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    Gaze following is modulated by expectations regarding others’ action goals

    Canal-Bruland, R. and Perez-Osorio, J. and Muller, Hermann J. and Wiese, E. and Wykowska, A. (2015) Gaze following is modulated by expectations regarding others’ action goals. PLoS One 10 (11), e0143614. ISSN 1932-6203.

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    Abstract

    Humans attend to social cues in order to understand and predict others' behavior. Facial expressions and gaze direction provide valuable information to infer others' mental states and intentions. The present study examined the mechanism of gaze following in the context of participants' expectations about successive action steps of an observed actor. We embedded a gaze-cueing manipulation within an action scenario consisting of a sequence of naturalistic photographs. Gaze-induced orienting of attention (gaze following) was analyzed with respect to whether the gaze behavior of the observed actor was in line or not with the action-related expectations of participants (i.e., whether the actor gazed at an object that was congruent or incongruent with an overarching action goal). In Experiment 1, participants followed the gaze of the observed agent, though the gaze-cueing effect was larger when the actor looked at an action-congruent object relative to an incongruent object. Experiment 2 examined whether the pattern of effects observed in Experiment 1 was due to covert, rather than overt, attentional orienting, by requiring participants to maintain eye fixation throughout the sequence of critical photographs (corroborated by monitoring eye movements). The essential pattern of results of Experiment 1 was replicated, with the gaze-cueing effect being completely eliminated when the observed agent gazed at an action-incongruent object. Thus, our findings show that covert gaze following can be modulated by expectations that humans hold regarding successive steps of the action performed by an observed agent.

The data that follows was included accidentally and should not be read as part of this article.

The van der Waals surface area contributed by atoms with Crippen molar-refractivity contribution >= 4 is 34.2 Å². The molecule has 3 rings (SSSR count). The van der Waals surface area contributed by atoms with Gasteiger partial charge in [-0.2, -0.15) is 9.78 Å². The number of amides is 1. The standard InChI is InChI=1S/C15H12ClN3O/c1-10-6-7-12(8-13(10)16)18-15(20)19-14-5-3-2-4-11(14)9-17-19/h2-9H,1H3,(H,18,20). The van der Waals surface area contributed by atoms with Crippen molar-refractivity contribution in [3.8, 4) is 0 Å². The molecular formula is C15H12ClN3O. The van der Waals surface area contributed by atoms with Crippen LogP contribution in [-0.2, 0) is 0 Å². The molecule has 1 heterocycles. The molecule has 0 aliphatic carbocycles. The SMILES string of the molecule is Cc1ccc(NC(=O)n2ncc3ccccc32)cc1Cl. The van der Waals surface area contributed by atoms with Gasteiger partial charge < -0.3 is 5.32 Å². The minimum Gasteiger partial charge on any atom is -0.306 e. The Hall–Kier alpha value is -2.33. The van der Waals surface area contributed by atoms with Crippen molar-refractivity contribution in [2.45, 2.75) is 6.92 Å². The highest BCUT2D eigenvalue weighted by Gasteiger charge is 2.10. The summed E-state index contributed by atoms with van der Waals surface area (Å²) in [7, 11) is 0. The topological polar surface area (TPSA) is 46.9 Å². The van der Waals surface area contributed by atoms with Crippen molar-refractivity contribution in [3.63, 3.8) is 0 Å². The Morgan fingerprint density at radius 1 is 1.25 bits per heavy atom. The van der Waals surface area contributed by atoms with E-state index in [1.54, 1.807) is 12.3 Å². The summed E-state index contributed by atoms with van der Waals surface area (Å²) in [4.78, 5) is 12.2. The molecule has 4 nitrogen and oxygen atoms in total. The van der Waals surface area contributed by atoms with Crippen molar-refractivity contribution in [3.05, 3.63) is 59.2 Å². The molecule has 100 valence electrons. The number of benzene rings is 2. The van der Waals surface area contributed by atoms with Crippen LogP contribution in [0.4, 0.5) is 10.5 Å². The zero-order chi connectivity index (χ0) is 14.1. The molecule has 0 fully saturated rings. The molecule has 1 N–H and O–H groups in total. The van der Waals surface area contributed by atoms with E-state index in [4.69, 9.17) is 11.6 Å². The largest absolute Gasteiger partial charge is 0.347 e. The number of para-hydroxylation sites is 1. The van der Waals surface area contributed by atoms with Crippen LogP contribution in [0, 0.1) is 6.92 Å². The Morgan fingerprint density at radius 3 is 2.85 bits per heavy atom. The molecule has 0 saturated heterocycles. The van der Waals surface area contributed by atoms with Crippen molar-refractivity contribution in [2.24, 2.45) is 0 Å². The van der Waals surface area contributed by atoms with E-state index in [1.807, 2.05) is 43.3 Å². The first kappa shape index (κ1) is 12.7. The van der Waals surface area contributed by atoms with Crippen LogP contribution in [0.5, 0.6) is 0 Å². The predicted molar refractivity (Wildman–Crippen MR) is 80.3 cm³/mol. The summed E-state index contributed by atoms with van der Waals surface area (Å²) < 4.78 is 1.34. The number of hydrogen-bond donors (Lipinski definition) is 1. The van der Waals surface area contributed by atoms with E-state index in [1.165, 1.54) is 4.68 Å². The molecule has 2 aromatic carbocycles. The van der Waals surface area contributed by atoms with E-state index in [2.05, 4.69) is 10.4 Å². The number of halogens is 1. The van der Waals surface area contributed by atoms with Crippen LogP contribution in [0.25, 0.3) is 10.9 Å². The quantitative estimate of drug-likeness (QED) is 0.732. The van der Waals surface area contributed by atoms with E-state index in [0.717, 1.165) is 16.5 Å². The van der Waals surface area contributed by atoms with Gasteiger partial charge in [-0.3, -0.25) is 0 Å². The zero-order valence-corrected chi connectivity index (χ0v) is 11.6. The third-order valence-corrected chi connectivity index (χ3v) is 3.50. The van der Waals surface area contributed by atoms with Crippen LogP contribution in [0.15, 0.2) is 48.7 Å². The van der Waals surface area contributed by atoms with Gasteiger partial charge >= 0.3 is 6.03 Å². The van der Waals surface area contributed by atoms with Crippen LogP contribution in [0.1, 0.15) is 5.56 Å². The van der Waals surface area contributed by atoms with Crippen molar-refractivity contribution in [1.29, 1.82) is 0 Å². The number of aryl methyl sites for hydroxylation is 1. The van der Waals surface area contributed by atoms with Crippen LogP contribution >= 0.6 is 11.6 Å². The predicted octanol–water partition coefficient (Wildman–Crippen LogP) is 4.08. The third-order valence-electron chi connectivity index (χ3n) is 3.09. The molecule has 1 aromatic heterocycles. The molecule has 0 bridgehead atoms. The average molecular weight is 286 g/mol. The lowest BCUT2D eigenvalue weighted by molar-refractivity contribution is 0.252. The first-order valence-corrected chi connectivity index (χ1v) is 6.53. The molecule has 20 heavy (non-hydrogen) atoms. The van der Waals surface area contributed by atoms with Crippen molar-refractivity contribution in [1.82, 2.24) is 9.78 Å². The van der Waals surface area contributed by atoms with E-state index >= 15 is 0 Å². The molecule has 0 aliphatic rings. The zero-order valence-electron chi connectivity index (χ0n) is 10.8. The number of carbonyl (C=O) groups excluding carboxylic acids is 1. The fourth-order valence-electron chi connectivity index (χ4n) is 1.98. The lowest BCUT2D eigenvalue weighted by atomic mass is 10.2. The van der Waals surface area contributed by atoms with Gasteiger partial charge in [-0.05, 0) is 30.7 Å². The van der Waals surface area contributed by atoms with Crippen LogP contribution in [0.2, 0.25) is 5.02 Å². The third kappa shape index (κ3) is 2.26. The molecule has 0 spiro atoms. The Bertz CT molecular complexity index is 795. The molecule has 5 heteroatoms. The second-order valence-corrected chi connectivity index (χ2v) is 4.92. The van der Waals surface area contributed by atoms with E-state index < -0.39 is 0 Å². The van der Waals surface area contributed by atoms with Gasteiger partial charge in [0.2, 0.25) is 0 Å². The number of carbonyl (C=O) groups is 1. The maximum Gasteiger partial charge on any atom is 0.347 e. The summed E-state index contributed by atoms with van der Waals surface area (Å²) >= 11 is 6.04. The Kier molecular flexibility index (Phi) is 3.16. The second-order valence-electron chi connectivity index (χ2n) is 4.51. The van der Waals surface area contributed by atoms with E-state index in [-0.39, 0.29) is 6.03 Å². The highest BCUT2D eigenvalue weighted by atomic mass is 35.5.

Metadata

    Item Type: Article
    School: Birkbeck Schools and Departments > School of Science > Psychological Sciences
    Depositing User: Administrator
    Date Deposited: 30 Nov 2015 14:21
    Last Modified: 30 Nov 2015 14:21
    URI: http://eprints.bbk.ac.uk/id/eprint/13649

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